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Learn about the €40 million project for better care of patients with blood cancer

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MDS New Understanding, New Possibilities

Exciting news for people living with myelodysplastic syndromes (MDS). Researchers now have a deeper understanding of the link between the immune system and how MDS develops and progresses. Watch an illuminating video by world-renowned artist Noma Bar that sheds light on this new scientific development.

Watch The Video

We know MDS patients experience chronic fatigue

but we never tire of helping them

Our "Here to Help", which was officially launched on October 25, 2016 during the MDS World Awareness Day, is an on going activity of the MDS alliance to raise awareness of MDS and the MDS Alliance network of MDS support patient support organisations.

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About the MDS Alliance home – test

We are an international umbrella organisation that aims to ensure MDS patients, regardless of where they live, have access to the best multi-professional care. 

We aim to provide member organisations, patients and healthcare teams with the resources and the latest information about MDS, including current treatment options, large international projects and events of Interest to the whole community.

What is MDS?

Myelodysplastic syndromes (MDS) are a group of blood disorders that affects the bone marrow, which is the soft inner part of the bones that produces blood cells. In MDS, the bone marrow produces abnormal or immature blood cells that are unable to perform their normal functions, leading to a reduction in the number of healthy red blood cells, white blood cells, and platelets. This can result in anaemia (low red blood cell count), infections, easy bruising or bleeding, and fatigue.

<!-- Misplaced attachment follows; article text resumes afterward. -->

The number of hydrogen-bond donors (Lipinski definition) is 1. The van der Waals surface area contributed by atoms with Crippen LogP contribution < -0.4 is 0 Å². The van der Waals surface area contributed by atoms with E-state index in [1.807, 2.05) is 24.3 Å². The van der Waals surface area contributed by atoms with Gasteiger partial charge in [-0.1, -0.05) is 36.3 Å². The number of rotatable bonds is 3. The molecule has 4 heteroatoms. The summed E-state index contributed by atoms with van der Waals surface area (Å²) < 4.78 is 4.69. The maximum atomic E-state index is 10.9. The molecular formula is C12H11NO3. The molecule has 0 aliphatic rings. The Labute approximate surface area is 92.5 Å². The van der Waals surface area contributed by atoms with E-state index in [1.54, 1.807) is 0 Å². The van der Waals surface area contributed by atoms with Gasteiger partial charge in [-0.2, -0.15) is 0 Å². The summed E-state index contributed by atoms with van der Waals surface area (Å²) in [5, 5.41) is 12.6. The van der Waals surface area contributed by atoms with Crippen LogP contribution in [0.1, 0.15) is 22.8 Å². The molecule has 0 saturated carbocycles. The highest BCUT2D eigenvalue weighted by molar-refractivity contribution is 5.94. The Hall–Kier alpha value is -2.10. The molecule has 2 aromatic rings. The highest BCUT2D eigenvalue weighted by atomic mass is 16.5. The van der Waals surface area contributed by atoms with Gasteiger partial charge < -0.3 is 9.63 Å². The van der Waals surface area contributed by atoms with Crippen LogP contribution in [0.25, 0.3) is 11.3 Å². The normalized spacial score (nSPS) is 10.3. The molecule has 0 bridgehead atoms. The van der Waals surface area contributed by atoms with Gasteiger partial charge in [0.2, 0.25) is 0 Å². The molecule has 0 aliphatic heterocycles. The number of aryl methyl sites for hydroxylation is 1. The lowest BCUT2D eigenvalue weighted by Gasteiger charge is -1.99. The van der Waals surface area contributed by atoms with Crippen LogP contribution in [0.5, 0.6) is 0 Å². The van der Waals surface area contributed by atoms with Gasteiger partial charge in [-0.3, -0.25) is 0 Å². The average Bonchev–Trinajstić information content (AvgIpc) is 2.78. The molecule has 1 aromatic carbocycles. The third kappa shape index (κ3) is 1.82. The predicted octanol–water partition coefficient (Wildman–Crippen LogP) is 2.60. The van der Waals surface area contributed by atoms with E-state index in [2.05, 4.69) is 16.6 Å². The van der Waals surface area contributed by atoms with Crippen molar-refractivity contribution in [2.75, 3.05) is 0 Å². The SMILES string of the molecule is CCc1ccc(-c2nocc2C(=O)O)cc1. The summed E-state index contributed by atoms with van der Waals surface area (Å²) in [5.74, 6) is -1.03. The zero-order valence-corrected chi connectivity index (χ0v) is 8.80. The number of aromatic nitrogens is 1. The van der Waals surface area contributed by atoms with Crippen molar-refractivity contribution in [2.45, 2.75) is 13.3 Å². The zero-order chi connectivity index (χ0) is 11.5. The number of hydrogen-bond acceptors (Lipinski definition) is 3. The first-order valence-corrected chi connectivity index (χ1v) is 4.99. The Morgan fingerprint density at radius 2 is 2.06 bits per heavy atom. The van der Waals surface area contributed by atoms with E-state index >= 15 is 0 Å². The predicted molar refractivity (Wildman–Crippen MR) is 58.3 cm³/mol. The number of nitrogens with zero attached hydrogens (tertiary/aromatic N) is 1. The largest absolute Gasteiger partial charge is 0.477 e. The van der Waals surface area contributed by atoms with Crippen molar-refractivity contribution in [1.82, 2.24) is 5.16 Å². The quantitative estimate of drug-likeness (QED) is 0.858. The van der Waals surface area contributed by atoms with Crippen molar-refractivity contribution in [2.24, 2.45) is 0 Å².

MDS can be caused by a variety of factors, including radiation exposure, exposure to certain chemicals, and a history of certain cancers or treatments. It is also more common in older people, and some forms of MDS are associated with an increased risk of developing acute myeloid leukaemia (AML).

Diagnosis of MDS typically involves a complete blood count, bone marrow biopsy, and genetic testing. Treatment options can include blood transfusions, medications to stimulate the bone marrow to produce more blood cells, and bone marrow transplantation in severe cases. The specific treatment approach will depend on the type and severity of the MDS, as well as the patient’s overall health.

The symptoms of Myelodysplastic syndromes (MDS) can vary depending on the type and severity of the disorder, but some common symptoms include:

1. Fatigue and weakness: Due to a low red blood cell count (anaemia), patients may experience tiredness and fatigue.

2. Shortness of breath: Anaemia can also cause shortness of breath, especially during physical activity.

3. Bruising or bleeding easily: A low platelet count (thrombocytopenia) can lead to easy bruising and bleeding, including nosebleeds, bleeding gums, and heavy menstrual periods.

4. Infections: A low white blood cell count (neutropenia) can increase the risk of infections, which can be severe and frequent.

5. Pale skin: Pale skin is a common symptom of anaemia.

6. Abnormal bleeding: MDS can cause abnormal bleeding, including petechiae (small red or purple spots on the skin), and ecchymosis (large bruises).

7. Bone pain: MDS can affect the bone marrow, causing pain and tenderness in the bones.

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